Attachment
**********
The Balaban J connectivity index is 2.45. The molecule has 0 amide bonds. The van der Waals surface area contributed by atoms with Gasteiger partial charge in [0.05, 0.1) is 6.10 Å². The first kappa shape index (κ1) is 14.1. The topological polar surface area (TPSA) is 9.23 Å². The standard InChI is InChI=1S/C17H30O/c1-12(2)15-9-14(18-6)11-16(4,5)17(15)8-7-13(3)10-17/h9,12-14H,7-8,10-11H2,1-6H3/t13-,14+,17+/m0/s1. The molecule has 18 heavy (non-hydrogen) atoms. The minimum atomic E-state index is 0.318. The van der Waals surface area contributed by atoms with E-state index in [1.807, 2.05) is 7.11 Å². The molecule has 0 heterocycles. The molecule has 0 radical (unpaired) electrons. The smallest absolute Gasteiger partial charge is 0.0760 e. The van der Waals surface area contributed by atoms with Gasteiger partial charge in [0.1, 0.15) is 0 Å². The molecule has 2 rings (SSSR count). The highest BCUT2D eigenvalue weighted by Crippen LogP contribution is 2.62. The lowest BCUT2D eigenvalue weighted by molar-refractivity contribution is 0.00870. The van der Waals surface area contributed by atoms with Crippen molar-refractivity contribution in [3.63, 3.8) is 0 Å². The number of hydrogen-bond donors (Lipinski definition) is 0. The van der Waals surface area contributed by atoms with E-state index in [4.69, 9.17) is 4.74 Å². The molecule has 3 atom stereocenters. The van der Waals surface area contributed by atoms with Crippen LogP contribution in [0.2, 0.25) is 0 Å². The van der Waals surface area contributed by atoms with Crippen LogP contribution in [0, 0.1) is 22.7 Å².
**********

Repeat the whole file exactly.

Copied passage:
The Balaban J connectivity index is 2.45. The molecule has 0 amide bonds. The van der Waals surface area contributed by atoms with Gasteiger partial charge in [0.05, 0.1) is 6.10 Å². The first kappa shape index (κ1) is 14.1. The topological polar surface area (TPSA) is 9.23 Å². The standard InChI is InChI=1S/C17H30O/c1-12(2)15-9-14(18-6)11-16(4,5)17(15)8-7-13(3)10-17/h9,12-14H,7-8,10-11H2,1-6H3/t13-,14+,17+/m0/s1. The molecule has 18 heavy (non-hydrogen) atoms. The minimum atomic E-state index is 0.318. The van der Waals surface area contributed by atoms with E-state index in [1.807, 2.05) is 7.11 Å². The molecule has 0 heterocycles. The molecule has 0 radical (unpaired) electrons. The smallest absolute Gasteiger partial charge is 0.0760 e. The van der Waals surface area contributed by atoms with Gasteiger partial charge in [0.1, 0.15) is 0 Å². The molecule has 2 rings (SSSR count). The highest BCUT2D eigenvalue weighted by Crippen LogP contribution is 2.62. The lowest BCUT2D eigenvalue weighted by molar-refractivity contribution is 0.00870. The van der Waals surface area contributed by atoms with Crippen molar-refractivity contribution in [3.63, 3.8) is 0 Å². The number of hydrogen-bond donors (Lipinski definition) is 0. The van der Waals surface area contributed by atoms with E-state index in [4.69, 9.17) is 4.74 Å². The molecule has 3 atom stereocenters. The van der Waals surface area contributed by atoms with Crippen LogP contribution in [0.2, 0.25) is 0 Å². The van der Waals surface area contributed by atoms with Crippen LogP contribution in [0, 0.1) is 22.7 Å².